Prehistory

5,000-year-old “granary” found in east China

A huge pile of carbonized unhusked rice dating back 5,000 years was found in the ruins of ancient Liangzhu City in eastern China’s Zhejiang Province.

The pile was about 60 cm thick and covered about 5,000 square meters, the provincial institute of archaeology said Wednesday. The pile stored about 100,000 kg of carbonized rice.

Liu Bin, head of the institute, said grain storage was an important symbol of city, and the discovery demonstrated that Liangzhu had a relatively developed paddy agriculture.

The ancient city of Liangzhu was discovered in 2007 in Hangzhou’s Yuhang District. In 2015, archaeologists found a large water project while excavating the neolithic remains of the city. It is believed to be the world’s earliest water conservation system.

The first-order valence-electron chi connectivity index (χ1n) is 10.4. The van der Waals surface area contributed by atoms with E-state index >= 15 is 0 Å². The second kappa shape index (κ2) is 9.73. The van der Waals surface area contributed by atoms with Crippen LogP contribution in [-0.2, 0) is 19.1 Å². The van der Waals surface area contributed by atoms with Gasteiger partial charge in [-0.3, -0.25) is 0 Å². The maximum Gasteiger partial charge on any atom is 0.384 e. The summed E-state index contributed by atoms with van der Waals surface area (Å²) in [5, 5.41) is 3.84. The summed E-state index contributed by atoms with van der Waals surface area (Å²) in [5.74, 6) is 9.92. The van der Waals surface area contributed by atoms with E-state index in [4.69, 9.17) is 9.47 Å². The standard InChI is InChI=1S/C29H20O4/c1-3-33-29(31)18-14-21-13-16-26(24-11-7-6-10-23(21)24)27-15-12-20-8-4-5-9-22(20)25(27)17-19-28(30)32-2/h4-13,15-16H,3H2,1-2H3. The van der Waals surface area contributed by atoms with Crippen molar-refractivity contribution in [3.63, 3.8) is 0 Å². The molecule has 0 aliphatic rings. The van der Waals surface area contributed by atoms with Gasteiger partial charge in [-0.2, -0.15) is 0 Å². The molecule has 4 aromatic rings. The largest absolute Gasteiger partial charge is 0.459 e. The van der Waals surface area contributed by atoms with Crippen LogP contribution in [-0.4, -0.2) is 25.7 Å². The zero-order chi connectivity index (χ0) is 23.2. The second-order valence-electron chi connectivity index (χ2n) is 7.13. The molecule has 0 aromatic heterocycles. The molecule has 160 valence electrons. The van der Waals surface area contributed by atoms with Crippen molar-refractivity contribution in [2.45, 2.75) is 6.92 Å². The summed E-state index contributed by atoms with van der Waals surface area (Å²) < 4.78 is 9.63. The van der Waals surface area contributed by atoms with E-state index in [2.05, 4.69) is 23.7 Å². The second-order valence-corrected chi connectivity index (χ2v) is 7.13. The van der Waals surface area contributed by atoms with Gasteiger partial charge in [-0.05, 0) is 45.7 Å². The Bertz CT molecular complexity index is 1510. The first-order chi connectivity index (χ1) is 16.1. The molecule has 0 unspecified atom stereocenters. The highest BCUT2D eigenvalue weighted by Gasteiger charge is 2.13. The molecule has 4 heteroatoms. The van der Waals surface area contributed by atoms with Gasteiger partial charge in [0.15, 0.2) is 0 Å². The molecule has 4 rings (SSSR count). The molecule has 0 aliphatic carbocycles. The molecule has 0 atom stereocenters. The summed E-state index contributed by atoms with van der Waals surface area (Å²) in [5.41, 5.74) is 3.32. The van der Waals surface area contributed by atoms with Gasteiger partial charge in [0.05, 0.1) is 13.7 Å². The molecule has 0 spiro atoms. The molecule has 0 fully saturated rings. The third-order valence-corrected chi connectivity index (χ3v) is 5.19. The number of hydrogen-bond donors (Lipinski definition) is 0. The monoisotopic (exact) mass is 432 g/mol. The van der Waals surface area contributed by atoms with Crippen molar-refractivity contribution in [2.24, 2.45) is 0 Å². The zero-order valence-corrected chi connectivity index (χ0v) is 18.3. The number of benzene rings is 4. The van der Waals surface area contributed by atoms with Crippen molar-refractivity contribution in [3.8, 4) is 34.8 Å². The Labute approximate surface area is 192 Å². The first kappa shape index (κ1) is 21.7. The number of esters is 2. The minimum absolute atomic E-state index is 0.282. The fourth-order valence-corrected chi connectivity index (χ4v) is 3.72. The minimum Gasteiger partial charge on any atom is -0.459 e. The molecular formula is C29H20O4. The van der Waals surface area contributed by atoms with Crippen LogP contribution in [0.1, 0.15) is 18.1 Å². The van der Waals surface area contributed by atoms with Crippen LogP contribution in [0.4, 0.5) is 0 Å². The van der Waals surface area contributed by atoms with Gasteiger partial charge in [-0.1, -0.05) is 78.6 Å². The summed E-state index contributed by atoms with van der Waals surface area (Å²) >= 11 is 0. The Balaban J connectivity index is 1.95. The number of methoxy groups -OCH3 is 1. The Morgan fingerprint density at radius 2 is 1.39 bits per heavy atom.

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Xinhuanet
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Pasquale Barile

Pasquale Barile, freelance egyptologist and writer, deals with ancient languages and genesis of civilization. Founder and President of the Ancient World Society and HistoryLab, conducts an intensive research, divulging and teaching activity in history. He is a member of the EES (Egypt Exploration Society) and SE (Société d'Égyptologie). He lives in Bologna, Italy.

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